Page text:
Sometimes you just have to take a stand – a produce stand.
After two back-to-back zucchini columns, I really thought I was done writing about squash.
I thought wrong.
You see, autumn is my favorite time of year. There’s nothing better than taking a stroll around the neighborhood under a crisp blue sky. Leaves crunch underfoot and trees show their best colors; a riot of russet, red and gold.
Halloween and fall decor comes out with bats, witches, spider webs and jack-o’-lanterns appearing on porches and lawns.
But the past few years I’ve noticed a rather alarming trend – ghostly white pumpkins. At first I thought folks were painting them, but then I saw the pale imitations popping up in grocery stores.
Turns out farmers are growing varieties of albino squash with names like Lumina, Cotton Candy, Full Moon, Polar Bear and miniature Baby Boos. They’re planting them mostly to keep up with decorating demands.
That’s right. Pinterest is ruining pumpkins!
An article on a travel website about the new crops, stated, “Orange is so yesterday.”
Have they even noticed who’s in the White House?
Speaking of, I don’t mean to be divisive, but unlike the Lorax, I didn’t speak for the trees, the Christmas trees, that is, and look what happened.
White flocked trees meant to simulate a dusting of snow, quickly devolved into madness when the new generation of artificial trees arrived. You can now purchase Christmas trees in most any hue; silver, pink, blue and even rainbow.
Taking the green out of holiday trees is an abomination. We might as well jettison Santa’s red velvet suit and put him a tux. While we’re at it, we could color his snowy white hair, trim that fluffy beard and give him a man bun and a soul patch.
Obviously, I’m a holiday purist.
Pumpkins have been orange since the Garden of Eden and I see no reason to adulterate them. Honestly, I find the albino variety ugly. Our landscape is soon going to be buried in white; can’t we enjoy a bright splash of tangerine before winter dulls our vistas?
As expected, when posting a potentially controversial opinion on social media, the haters came out in force. I was called “squashist,” “gourdist” and even “orange supremacist.”
I accept the charge of pumpkin profiling and am not ashamed.
This slope has already proved treacherously slippery. One Facebook friend admitted to owning a pink pumpkin. PINK! For the love of gourd!
My sister told me she’s even seen a teal squash. That’s something you can’t unsee.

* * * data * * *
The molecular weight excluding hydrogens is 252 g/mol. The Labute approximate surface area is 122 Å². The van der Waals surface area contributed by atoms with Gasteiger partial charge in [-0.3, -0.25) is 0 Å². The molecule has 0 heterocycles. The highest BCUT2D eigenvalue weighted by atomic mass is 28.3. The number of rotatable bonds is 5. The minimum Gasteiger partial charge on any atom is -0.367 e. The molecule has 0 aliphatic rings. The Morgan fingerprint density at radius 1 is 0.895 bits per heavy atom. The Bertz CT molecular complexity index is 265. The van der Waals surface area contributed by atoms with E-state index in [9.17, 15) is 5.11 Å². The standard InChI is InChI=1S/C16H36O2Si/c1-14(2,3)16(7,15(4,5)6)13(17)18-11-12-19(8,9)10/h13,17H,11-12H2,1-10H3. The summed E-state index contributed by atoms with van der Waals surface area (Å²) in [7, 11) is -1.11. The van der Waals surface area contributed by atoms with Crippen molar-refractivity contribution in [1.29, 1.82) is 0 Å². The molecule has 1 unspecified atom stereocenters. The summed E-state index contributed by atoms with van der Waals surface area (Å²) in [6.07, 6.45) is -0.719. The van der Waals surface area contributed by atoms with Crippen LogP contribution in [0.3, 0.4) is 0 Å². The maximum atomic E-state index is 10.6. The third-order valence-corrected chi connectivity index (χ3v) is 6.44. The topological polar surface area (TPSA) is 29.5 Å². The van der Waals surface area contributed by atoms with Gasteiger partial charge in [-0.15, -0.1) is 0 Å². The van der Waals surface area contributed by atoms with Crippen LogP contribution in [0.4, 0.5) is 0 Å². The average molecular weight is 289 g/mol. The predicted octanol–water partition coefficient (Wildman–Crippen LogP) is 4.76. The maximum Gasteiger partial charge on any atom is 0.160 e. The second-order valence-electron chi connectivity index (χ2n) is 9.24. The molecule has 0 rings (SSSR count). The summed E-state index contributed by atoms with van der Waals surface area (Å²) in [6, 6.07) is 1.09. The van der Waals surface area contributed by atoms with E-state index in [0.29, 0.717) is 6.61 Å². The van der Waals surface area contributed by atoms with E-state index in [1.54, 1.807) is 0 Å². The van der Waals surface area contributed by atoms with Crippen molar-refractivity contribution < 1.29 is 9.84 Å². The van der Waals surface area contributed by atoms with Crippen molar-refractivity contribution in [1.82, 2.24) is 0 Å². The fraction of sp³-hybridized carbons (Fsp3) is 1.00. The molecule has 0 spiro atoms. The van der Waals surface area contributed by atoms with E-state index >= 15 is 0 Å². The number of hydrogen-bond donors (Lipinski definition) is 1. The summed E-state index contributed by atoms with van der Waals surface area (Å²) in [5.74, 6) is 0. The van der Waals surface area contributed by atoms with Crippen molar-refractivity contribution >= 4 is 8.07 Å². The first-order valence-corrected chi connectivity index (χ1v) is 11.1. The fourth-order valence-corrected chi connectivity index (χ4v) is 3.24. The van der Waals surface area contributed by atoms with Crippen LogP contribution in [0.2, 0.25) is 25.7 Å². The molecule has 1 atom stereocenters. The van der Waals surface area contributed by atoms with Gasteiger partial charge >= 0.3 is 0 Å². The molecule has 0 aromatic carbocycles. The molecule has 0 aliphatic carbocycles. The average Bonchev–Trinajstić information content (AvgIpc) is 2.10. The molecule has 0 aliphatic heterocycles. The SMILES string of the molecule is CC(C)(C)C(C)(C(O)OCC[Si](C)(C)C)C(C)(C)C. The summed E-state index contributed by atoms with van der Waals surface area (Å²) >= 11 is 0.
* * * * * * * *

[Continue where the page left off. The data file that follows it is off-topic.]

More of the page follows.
It’s enough to put me off my Chocolate Chip Pumpkin bread and my Spicy Pumpkin muffins. Well, almost.
Another friend posted a meme of a field of albino squash captioned, “White pumpkins drained of their spice by illegal poachers. Please demand ethically sourced Pumpkin Spice lattes.”
Someone else replied, “#allpumpkinsmatter.”
I admit that gave me pause, and I briefly considered aborting my “Keep the Orange in Pumpkin” campaign, but I’d already gone to the trouble of creating a #pumpkinpurist hashtag, and feel it could be trending soon. It would be a shame to lose momentum.
When a friend wrote, “I judge a pumpkin by the content of its character,” I had to admire the sentiment. To be fair, if you slice into an albino pumpkin, you’ll find orange flesh, and supposedly these pale imitations have thinner skins, making them easier to carve.
Nevertheless I must persist.
And while I’m at it, pumpkins are fruit, so don’t go saying you got your vegetable servings in for the day, after three slices of pie.
As I wrapped up my research, I read this headline, “There’s no rule that pumpkins have to be orange.”
To that I can only say, well, there should be.
Contact Cindy Hval at firstname.lastname@example.org. She is the author of “War Bonds: Love Stories From the Greatest Generation.” You can listen to her podcast “Life, Love and Raising Sons” at SpokaneTalksOnline.com. Her previous columns are available online at spokesman.com/ columnists. Follow her on Twitter at @CindyHval
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